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Follow the Winding Productivity Trail to Earnings Growth

Investors who can identify corporations ushering in a more efficient society will reap the returns — and keep faith with growth.

Productivity never really goes out of style. In a world of scarce earnings growth, companies that are purveyors of productivity can be especially important in helping investors blaze new trails to profitable pockets of the equity markets.

For the most part, companies want to improve their productivity. Reducing costs or sharpening performance typically requires investment, though the willingness and ability to pay for productivity gains fluctuate over time, depending on the health of a company or industry. The energy sector has been under acute pressure to improve productivity over the past year, because low oil prices have compressed profits drastically. Yet falling profits make it harder to fund efficiency moves.

Productivity can be enhanced in various ways. Frequently, these involve substituting physical capital for labor to improve performance. By automating processes or upgrading machinery, a manufacturer might increase production in the same facility from 100 units per day to 120 units per day at a negligible increase in cost.

Light-emitting diode–based lighting is a current example. As the costs of LED chips have fallen, the adoption of LED bulbs and fixtures has accelerated, though it still remains quite low. Although these products may initially cost more than traditional lighting, the total cost over time is much lower, and since they consume less energy, they are an environmentally friendly product.

The impact of such development on companies is complex, however. Some hardware suppliers may benefit from the new demand, whereas utilities could face lower electricity sales (see chart 1). At the same time, the ongoing shift to digital lighting opens up new potential applications. Generally, whereas innovation in an industry often occurs across multiple dimensions, those areas that are more differentiated tend to be more durable — and more interesting for investors — in our view at AllianceBernstein. We believe that finding the structural winners from this sort of innovation can lead investors to sources of superior returns.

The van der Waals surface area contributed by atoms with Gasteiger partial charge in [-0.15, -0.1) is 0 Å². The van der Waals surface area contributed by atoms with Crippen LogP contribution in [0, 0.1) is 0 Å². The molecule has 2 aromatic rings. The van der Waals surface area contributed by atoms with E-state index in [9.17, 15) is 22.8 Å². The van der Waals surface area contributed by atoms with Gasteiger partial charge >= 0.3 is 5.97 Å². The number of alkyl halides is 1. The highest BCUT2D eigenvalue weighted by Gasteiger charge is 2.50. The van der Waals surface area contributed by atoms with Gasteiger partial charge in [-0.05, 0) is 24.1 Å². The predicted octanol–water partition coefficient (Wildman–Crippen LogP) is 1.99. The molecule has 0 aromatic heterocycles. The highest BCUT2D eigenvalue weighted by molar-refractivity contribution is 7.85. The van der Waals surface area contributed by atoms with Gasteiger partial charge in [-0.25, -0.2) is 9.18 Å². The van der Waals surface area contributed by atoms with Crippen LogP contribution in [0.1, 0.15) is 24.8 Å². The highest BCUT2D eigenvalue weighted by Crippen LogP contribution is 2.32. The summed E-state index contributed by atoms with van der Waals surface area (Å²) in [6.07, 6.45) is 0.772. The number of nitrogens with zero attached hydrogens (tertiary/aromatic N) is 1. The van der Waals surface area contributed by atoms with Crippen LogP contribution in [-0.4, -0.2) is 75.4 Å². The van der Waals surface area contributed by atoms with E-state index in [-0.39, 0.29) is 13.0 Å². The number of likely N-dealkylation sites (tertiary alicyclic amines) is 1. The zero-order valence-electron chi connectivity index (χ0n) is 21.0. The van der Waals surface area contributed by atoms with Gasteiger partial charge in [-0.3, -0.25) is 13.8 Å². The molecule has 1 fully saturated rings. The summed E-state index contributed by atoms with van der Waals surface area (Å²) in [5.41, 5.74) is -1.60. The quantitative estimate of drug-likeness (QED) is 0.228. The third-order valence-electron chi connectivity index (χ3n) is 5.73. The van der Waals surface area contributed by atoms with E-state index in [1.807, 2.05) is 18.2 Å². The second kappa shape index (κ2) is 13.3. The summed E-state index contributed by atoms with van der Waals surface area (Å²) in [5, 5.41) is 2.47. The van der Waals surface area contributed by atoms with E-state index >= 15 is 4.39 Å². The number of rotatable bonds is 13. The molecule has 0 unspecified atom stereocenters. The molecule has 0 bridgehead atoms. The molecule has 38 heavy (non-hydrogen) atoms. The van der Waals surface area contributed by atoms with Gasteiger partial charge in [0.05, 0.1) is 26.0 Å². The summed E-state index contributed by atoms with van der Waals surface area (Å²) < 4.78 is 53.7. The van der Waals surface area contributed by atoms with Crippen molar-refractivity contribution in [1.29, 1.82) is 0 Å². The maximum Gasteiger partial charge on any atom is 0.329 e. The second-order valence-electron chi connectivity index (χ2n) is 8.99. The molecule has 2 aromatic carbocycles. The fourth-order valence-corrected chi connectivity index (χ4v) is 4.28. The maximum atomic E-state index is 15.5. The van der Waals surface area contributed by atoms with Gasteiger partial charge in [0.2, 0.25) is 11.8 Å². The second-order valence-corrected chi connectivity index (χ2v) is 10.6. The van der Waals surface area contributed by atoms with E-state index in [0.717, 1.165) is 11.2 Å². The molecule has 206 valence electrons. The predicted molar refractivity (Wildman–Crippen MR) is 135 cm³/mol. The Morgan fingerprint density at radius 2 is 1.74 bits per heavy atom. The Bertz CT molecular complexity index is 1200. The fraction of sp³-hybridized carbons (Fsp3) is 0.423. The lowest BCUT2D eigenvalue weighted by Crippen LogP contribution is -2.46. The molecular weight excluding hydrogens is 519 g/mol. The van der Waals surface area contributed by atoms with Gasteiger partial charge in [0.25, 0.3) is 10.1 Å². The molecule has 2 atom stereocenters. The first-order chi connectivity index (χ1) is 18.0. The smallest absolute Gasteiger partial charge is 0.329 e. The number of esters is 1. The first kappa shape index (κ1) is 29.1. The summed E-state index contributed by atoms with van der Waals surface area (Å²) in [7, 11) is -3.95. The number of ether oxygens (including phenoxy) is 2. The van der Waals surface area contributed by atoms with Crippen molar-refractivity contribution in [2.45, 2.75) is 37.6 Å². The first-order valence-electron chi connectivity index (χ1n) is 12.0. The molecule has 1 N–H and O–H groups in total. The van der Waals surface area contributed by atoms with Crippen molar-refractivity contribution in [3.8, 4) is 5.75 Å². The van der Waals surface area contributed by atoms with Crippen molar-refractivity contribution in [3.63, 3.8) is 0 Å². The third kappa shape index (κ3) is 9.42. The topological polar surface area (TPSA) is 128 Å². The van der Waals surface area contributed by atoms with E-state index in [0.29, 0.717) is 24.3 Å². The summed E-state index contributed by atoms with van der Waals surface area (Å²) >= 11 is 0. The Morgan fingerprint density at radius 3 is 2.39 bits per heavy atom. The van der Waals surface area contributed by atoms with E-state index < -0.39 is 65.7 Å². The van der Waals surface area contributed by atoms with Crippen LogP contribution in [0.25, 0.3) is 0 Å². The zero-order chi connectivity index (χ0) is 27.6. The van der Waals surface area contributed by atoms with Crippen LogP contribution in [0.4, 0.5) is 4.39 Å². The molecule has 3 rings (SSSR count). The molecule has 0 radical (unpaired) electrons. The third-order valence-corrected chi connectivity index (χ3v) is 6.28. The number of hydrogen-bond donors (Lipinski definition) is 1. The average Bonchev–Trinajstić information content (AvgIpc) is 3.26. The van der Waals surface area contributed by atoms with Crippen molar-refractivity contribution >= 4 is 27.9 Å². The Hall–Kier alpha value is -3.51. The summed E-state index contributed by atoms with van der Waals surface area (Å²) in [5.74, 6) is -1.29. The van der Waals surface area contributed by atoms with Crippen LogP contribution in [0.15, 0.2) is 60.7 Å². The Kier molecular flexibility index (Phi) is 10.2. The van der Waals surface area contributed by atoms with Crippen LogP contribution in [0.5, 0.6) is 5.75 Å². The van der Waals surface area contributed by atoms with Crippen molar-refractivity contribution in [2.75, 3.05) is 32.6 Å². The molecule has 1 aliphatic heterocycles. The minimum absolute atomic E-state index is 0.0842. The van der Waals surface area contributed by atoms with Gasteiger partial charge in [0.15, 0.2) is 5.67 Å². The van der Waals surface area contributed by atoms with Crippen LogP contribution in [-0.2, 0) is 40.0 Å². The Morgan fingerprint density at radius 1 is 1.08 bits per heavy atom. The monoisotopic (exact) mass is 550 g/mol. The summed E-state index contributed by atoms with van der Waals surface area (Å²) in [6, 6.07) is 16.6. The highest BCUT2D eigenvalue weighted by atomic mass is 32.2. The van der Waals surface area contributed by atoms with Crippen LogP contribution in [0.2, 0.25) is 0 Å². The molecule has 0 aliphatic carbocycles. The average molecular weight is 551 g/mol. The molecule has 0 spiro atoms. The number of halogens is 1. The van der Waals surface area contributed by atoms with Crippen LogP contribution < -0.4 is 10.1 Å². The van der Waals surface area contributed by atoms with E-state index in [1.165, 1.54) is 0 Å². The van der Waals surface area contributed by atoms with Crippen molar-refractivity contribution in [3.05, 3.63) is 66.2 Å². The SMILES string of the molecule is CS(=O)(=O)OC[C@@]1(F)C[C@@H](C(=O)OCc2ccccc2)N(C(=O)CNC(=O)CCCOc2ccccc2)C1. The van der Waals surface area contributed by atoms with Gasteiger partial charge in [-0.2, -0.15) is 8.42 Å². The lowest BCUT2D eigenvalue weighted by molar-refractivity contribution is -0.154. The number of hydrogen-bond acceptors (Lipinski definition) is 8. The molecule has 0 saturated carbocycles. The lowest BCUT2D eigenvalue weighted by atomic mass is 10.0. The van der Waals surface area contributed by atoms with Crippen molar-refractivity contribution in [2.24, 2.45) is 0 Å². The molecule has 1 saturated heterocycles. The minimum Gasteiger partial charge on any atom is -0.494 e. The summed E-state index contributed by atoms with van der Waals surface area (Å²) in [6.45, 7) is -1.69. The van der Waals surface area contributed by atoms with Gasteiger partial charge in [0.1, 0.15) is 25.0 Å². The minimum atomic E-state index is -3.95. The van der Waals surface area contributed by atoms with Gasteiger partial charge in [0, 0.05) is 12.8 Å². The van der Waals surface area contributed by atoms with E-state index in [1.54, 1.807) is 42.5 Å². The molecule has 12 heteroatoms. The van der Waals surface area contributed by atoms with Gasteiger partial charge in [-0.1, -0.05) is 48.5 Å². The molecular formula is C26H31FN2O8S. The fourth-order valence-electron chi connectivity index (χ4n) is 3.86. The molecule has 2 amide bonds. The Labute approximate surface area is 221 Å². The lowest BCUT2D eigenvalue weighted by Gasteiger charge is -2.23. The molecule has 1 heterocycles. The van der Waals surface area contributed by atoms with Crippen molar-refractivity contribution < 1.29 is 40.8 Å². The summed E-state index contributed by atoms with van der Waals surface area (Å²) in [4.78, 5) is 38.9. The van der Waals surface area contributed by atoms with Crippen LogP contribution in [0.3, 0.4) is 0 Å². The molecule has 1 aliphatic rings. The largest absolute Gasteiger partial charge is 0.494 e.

The proliferation of sensors is another case in point. Sensors are increasingly being incorporated into products to capture information for detailed analysis. Efforts to meet increasingly stringent fuel economy and safety regulations are prompting carmakers to add sensors to vehicles, as well as other new components, such as electric motors, cameras, radar and incremental microprocessing capability. These will reduce average fuel consumption per mile (see chart 2) and support features such as automatic emergency braking, which can reduce accidents — and the associated costs — and should ultimately enable full autonomous vehicle operation.

Smartphone proliferation is enabling shared mobility, in which people without cars can hail a ride from just about anywhere. As travel cost per mile improves, this could potentially redefine car ownership over time, as more people outsource capital-intensive ownership to others.

Mobility and wireless connectivity are powerful agents for productivity gains. They can also help squeeze out unnecessary costs and generate incremental market opportunities to innovators. Diners are increasingly ordering meals in advance online from wherever they are, helping restaurants understand each customer better and reducing waiting times.

New service models are sprouting up to cost-effectively help people with an array of everyday tasks, from meal preparation to bill paying. Retailers and transportation companies are using sensors, wireless connectivity and asset management software to extract higher utilization rates from their networks while also improving safety and customer service. We believe that we are still in the early innings of combining data capture, analysis and mobility to drive efficiency and improve customer experience.

In a world of sluggish economies, it’s easy for investors to lose faith in growth. Among corporations, however, change is always unfolding beneath the surface. By driving down costs or increasing service offerings, productivity gains help consumers, producers or both. Investors who can pinpoint companies with the potential to improve productivity can find attractive investment opportunities — even in difficult market conditions.

Frank Caruso, based in New York, is chief investment officer, and Chris Kotowicz, based in Chicago, is a senior research analyst; both at AB’s U.S. growth equities.

See AB’s disclaimer.

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